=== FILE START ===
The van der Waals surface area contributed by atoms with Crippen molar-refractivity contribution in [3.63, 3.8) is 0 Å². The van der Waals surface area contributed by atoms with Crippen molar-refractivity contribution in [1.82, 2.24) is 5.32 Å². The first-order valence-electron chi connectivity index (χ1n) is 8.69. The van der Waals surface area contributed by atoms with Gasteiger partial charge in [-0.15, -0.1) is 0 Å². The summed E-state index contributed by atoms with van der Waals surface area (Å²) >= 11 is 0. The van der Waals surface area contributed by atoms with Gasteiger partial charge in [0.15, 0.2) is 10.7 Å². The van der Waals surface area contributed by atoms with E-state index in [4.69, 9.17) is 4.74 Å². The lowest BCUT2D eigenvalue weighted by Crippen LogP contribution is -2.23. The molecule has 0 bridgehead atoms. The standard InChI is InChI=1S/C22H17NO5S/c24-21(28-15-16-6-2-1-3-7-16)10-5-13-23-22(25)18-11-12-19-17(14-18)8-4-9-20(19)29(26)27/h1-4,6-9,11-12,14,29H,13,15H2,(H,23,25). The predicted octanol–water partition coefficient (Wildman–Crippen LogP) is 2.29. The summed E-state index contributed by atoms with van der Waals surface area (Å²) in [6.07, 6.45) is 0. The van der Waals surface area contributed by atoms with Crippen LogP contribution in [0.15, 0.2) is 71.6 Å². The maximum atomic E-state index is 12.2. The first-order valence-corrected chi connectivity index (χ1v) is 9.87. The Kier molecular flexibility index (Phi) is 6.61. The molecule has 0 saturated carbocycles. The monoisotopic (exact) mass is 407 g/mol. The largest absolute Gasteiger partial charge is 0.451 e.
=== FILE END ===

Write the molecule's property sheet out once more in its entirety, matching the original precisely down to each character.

The van der Waals surface area contributed by atoms with Crippen molar-refractivity contribution in [3.63, 3.8) is 0 Å². The van der Waals surface area contributed by atoms with Crippen molar-refractivity contribution in [1.82, 2.24) is 5.32 Å². The first-order valence-electron chi connectivity index (χ1n) is 8.69. The van der Waals surface area contributed by atoms with Gasteiger partial charge in [-0.15, -0.1) is 0 Å². The summed E-state index contributed by atoms with van der Waals surface area (Å²) >= 11 is 0. The van der Waals surface area contributed by atoms with Gasteiger partial charge in [0.15, 0.2) is 10.7 Å². The van der Waals surface area contributed by atoms with E-state index in [4.69, 9.17) is 4.74 Å². The lowest BCUT2D eigenvalue weighted by Crippen LogP contribution is -2.23. The molecule has 0 bridgehead atoms. The standard InChI is InChI=1S/C22H17NO5S/c24-21(28-15-16-6-2-1-3-7-16)10-5-13-23-22(25)18-11-12-19-17(14-18)8-4-9-20(19)29(26)27/h1-4,6-9,11-12,14,29H,13,15H2,(H,23,25). The predicted octanol–water partition coefficient (Wildman–Crippen LogP) is 2.29. The summed E-state index contributed by atoms with van der Waals surface area (Å²) in [6.07, 6.45) is 0. The van der Waals surface area contributed by atoms with Crippen LogP contribution in [0.15, 0.2) is 71.6 Å². The maximum atomic E-state index is 12.2. The first-order valence-corrected chi connectivity index (χ1v) is 9.87. The Kier molecular flexibility index (Phi) is 6.61. The molecule has 0 saturated carbocycles. The monoisotopic (exact) mass is 407 g/mol. The largest absolute Gasteiger partial charge is 0.451 e.